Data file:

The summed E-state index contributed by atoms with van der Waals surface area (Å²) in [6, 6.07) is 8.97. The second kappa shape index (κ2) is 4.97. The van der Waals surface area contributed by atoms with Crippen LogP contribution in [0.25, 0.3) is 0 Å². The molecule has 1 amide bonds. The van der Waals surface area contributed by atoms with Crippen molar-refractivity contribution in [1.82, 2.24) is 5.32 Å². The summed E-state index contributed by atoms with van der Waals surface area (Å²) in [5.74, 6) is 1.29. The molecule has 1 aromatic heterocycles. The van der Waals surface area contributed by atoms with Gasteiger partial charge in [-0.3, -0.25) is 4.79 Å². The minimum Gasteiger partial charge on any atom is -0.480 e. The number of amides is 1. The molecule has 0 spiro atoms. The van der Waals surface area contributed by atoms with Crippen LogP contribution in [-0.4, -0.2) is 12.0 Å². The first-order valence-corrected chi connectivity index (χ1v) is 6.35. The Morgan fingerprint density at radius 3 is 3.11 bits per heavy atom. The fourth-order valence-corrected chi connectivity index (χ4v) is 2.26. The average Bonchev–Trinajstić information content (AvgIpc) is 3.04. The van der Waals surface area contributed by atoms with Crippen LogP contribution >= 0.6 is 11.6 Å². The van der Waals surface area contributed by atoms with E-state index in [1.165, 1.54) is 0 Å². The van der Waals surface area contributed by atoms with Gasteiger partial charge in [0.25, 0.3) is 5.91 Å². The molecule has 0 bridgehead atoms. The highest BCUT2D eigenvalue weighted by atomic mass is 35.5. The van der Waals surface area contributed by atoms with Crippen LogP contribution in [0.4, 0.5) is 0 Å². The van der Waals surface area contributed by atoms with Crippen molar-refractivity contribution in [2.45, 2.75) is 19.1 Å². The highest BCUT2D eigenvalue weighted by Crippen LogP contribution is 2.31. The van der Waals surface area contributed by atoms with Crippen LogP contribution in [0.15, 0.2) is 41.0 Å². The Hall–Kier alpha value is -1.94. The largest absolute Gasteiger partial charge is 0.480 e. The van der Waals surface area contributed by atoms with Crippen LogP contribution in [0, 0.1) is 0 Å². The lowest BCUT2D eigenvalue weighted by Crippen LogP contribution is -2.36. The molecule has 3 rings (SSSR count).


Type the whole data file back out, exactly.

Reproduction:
The summed E-state index contributed by atoms with van der Waals surface area (Å²) in [6, 6.07) is 8.97. The second kappa shape index (κ2) is 4.97. The van der Waals surface area contributed by atoms with Crippen LogP contribution in [0.25, 0.3) is 0 Å². The molecule has 1 amide bonds. The van der Waals surface area contributed by atoms with Crippen molar-refractivity contribution in [1.82, 2.24) is 5.32 Å². The summed E-state index contributed by atoms with van der Waals surface area (Å²) in [5.74, 6) is 1.29. The molecule has 1 aromatic heterocycles. The van der Waals surface area contributed by atoms with Gasteiger partial charge in [-0.3, -0.25) is 4.79 Å². The minimum Gasteiger partial charge on any atom is -0.480 e. The number of amides is 1. The molecule has 0 spiro atoms. The van der Waals surface area contributed by atoms with Crippen LogP contribution in [-0.4, -0.2) is 12.0 Å². The first-order valence-corrected chi connectivity index (χ1v) is 6.35. The Morgan fingerprint density at radius 3 is 3.11 bits per heavy atom. The fourth-order valence-corrected chi connectivity index (χ4v) is 2.26. The average Bonchev–Trinajstić information content (AvgIpc) is 3.04. The van der Waals surface area contributed by atoms with Crippen LogP contribution >= 0.6 is 11.6 Å². The van der Waals surface area contributed by atoms with E-state index in [1.165, 1.54) is 0 Å². The van der Waals surface area contributed by atoms with Gasteiger partial charge in [0.25, 0.3) is 5.91 Å². The molecule has 0 bridgehead atoms. The highest BCUT2D eigenvalue weighted by atomic mass is 35.5. The van der Waals surface area contributed by atoms with Crippen LogP contribution in [0.4, 0.5) is 0 Å². The van der Waals surface area contributed by atoms with Crippen molar-refractivity contribution in [2.45, 2.75) is 19.1 Å². The highest BCUT2D eigenvalue weighted by Crippen LogP contribution is 2.31. The van der Waals surface area contributed by atoms with Crippen LogP contribution in [0.15, 0.2) is 41.0 Å². The Hall–Kier alpha value is -1.94. The largest absolute Gasteiger partial charge is 0.480 e. The van der Waals surface area contributed by atoms with Crippen LogP contribution in [0, 0.1) is 0 Å². The lowest BCUT2D eigenvalue weighted by Crippen LogP contribution is -2.36. The molecule has 3 rings (SSSR count).